Writing How do romantic relationships work?

MrNobody

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So I’m starting to plan out a story I want to write. The problem is that I plan on having a few of my characters in a romantic relationship, thing is I don’t know what people do in a relationship.

Any advice?
 

tiaf

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is the main focus on their romantic interaction or their daily life and are they together for a long time already or freshly in love?
 

Phantomheart

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Read slice of life comics, they give you glimpses into what couples usually do without going too deep into the idea of sexual attraction, and rather the more long term ideas of relationships.
Here’s one that I recommend for more slice of life and ‘cute’ examples of relationships: My Giant Nerd Boyfriend

Relationships themselves can be complicated, and love is this bubbly feeling at first that can be confused for lust.

Couples that end up lasting beyond the years are inseparable. They are friends beyond friends that have an indefinite trust within each other, a bond inescapable because of how much time, devotion, and affection has been put into it.

But they don’t start out perfect. Relationships will always be complex because you are trusting your livelihood, your emotions, your secrets, with another person.

Simple examples of what couples do are as follows:
  1. Spending time with each other
  2. Showing affection to each other
  3. Learning about each other
  4. Growing closer to each other
  5. Try to understand each other
These things are usually accomplished through ‘dates’ a system of courting. These dates usually comprise of the couple spending time with each other, flirting with each other, and then a conversation over food. They also include trips, vacations, and outings.

Hope this helped.
 
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This really depends the people involved. Is one of them shy? Bold? Perceptive? Cold? Emotional? I think you understand where I'm going with this. You have to take this into consideration before you ever write a romance. Don't make characters do things that are out of character unless you have a really good reason why.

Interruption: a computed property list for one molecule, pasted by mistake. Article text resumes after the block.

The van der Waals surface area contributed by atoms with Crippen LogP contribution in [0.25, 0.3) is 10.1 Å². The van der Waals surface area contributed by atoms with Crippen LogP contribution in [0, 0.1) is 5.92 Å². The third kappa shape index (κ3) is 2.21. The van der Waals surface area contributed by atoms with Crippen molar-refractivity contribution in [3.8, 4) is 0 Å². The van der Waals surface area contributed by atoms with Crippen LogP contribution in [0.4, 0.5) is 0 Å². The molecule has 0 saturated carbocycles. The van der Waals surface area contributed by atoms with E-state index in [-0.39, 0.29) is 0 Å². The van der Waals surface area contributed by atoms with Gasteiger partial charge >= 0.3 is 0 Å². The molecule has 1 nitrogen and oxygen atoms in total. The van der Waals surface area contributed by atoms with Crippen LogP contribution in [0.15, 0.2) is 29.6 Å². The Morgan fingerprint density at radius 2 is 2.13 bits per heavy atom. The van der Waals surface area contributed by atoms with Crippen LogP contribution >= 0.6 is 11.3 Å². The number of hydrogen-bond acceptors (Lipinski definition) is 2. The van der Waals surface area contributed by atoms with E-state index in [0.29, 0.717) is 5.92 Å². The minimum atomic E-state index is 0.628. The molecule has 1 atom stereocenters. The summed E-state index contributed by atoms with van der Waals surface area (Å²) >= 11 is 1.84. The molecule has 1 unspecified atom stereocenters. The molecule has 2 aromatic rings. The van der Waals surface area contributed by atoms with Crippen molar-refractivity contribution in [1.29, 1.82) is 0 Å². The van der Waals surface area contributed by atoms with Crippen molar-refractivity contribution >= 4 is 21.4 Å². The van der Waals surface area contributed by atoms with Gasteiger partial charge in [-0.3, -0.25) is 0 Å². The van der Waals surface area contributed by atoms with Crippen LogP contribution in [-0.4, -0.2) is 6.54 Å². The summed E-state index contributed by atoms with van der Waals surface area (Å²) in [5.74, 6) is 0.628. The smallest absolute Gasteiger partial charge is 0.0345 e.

Anyway, relationships can be broken down into stages. Sometimes. Like I said before, this depends on the characters involved. I'll try to generalize relationships but I will be giving you different examples of how these stages can be.

1. The first step is normally falling in love. This can be either the usual "love at first sight" or the slow get-to-know-you type of deal. This can either be mutual between each character (like the Romeo and Juliet type of romance where two fall in love within their first conversation. ._. ) This can be one sided where one falls in love immediately but the other takes their time as they come to know the other. Or they can have a slow romance where they take a while to love each other. (Some go the childhood friend route where the love interest already fell in love when they were young but this isn't really explained because it happened in the past. This allows you to mainly focus on the MC or the other character in the romance.)

2. The confession. This is the part where most mangas decide to stop because they don't want to write an actual romantic relationship. This a crucial part of a romance. How this confession occurs can also differ greatly. Sometimes is just one person saying they love the other and the other reciprocating. Other times it's one sided. This again depends on the characters you are writing.

3. Building. Now is where the actual relationship starts. Things normally start slow with the characters slowly getting more and more open with each other with their emotions. This can start with small actions such as hugging, hand holding (lewd >.>), or kissing (and by kissing I mean little pecks on the cheek or lips. Not full blown tongue or kissing *other* places.) Some couples don't normally do this in public until they become used to expression affection in front of others. Some just don't care. Again, depends on character (I'm sensing a pattern here.)

That's how romantic relationships normally unfold. Important thing to note is that for a relationship to work out, a few things are required. These things are:
  1. Love. It needs to be real genuine love, otherwise it will just fall apart.
  2. Honesty. Just be friggin honest with each other about things whether it's emotions, life, or just small problems. If people don't talk to each other, things start to break.
  3. Respect. Respect the other's space and feelings. Don't push them and let them go at their own pace.
(Note that these are for when you are IN a relationship. This is not for when you aren't actually a couple.)

Now here a few other things. How fast your relationship goes can vary tremendously. If the other is a complete dense moron, then things will be slow. If you both are quite honest, then you can get to the romance very quickly. Relationships don't just pop out of thin air. The characters must get to know each other well and be in love before a relationship can be truly called romantic. Like I said before, don't make characters do things out of the norm for them. If one is normally cold, don't make them suddenly warm at times without reason. If someone is a block head, then they shouldn't be suddenly perceptive about people and their feelings.

I hope this helps. Romance is a very nuanced thing and I generalized it maybe a bit much. People are very different and how they bond is unique. Don't force something that doesn't flow.
 

Ninetailed_Furball

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@FriendlyDragon has it pretty well.